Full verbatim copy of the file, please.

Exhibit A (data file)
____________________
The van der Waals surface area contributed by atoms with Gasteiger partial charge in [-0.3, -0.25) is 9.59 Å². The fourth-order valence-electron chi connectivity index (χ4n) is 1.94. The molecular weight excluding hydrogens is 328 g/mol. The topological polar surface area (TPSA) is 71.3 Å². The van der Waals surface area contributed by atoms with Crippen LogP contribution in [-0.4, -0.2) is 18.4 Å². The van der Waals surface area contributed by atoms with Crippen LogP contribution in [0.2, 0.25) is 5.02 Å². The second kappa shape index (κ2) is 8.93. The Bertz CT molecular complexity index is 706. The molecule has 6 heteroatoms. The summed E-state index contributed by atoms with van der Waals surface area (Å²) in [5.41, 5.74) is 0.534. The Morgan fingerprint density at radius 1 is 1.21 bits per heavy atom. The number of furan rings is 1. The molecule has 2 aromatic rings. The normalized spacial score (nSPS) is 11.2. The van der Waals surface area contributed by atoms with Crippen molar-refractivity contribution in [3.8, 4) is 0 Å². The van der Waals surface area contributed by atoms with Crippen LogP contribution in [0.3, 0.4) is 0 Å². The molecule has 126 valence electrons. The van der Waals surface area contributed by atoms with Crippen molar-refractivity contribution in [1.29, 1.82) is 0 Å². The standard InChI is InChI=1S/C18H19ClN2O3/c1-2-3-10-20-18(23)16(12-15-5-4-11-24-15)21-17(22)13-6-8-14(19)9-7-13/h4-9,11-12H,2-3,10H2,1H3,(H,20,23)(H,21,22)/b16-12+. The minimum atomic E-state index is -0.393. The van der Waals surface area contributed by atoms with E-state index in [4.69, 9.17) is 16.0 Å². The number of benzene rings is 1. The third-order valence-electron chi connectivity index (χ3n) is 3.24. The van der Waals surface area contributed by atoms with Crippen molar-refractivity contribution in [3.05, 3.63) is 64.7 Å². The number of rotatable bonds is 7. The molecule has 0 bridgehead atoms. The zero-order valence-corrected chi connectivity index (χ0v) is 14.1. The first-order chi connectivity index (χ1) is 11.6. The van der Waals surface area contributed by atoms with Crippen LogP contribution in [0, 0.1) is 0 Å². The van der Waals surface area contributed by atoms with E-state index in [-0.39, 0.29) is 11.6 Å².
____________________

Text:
The van der Waals surface area contributed by atoms with Gasteiger partial charge in [-0.3, -0.25) is 9.59 Å². The fourth-order valence-electron chi connectivity index (χ4n) is 1.94. The molecular weight excluding hydrogens is 328 g/mol. The topological polar surface area (TPSA) is 71.3 Å². The van der Waals surface area contributed by atoms with Crippen LogP contribution in [-0.4, -0.2) is 18.4 Å². The van der Waals surface area contributed by atoms with Crippen LogP contribution in [0.2, 0.25) is 5.02 Å². The second kappa shape index (κ2) is 8.93. The Bertz CT molecular complexity index is 706. The molecule has 6 heteroatoms. The summed E-state index contributed by atoms with van der Waals surface area (Å²) in [5.41, 5.74) is 0.534. The Morgan fingerprint density at radius 1 is 1.21 bits per heavy atom. The number of furan rings is 1. The molecule has 2 aromatic rings. The normalized spacial score (nSPS) is 11.2. The van der Waals surface area contributed by atoms with Crippen molar-refractivity contribution in [3.8, 4) is 0 Å². The van der Waals surface area contributed by atoms with Crippen LogP contribution in [0.3, 0.4) is 0 Å². The molecule has 126 valence electrons. The van der Waals surface area contributed by atoms with Crippen molar-refractivity contribution in [1.29, 1.82) is 0 Å². The standard InChI is InChI=1S/C18H19ClN2O3/c1-2-3-10-20-18(23)16(12-15-5-4-11-24-15)21-17(22)13-6-8-14(19)9-7-13/h4-9,11-12H,2-3,10H2,1H3,(H,20,23)(H,21,22)/b16-12+. The minimum atomic E-state index is -0.393. The van der Waals surface area contributed by atoms with E-state index in [4.69, 9.17) is 16.0 Å². The number of benzene rings is 1. The third-order valence-electron chi connectivity index (χ3n) is 3.24. The van der Waals surface area contributed by atoms with Crippen molar-refractivity contribution in [3.05, 3.63) is 64.7 Å². The number of rotatable bonds is 7. The molecule has 0 bridgehead atoms. The zero-order valence-corrected chi connectivity index (χ0v) is 14.1. The first-order chi connectivity index (χ1) is 11.6. The van der Waals surface area contributed by atoms with Crippen LogP contribution in [0, 0.1) is 0 Å². The van der Waals surface area contributed by atoms with E-state index in [-0.39, 0.29) is 11.6 Å².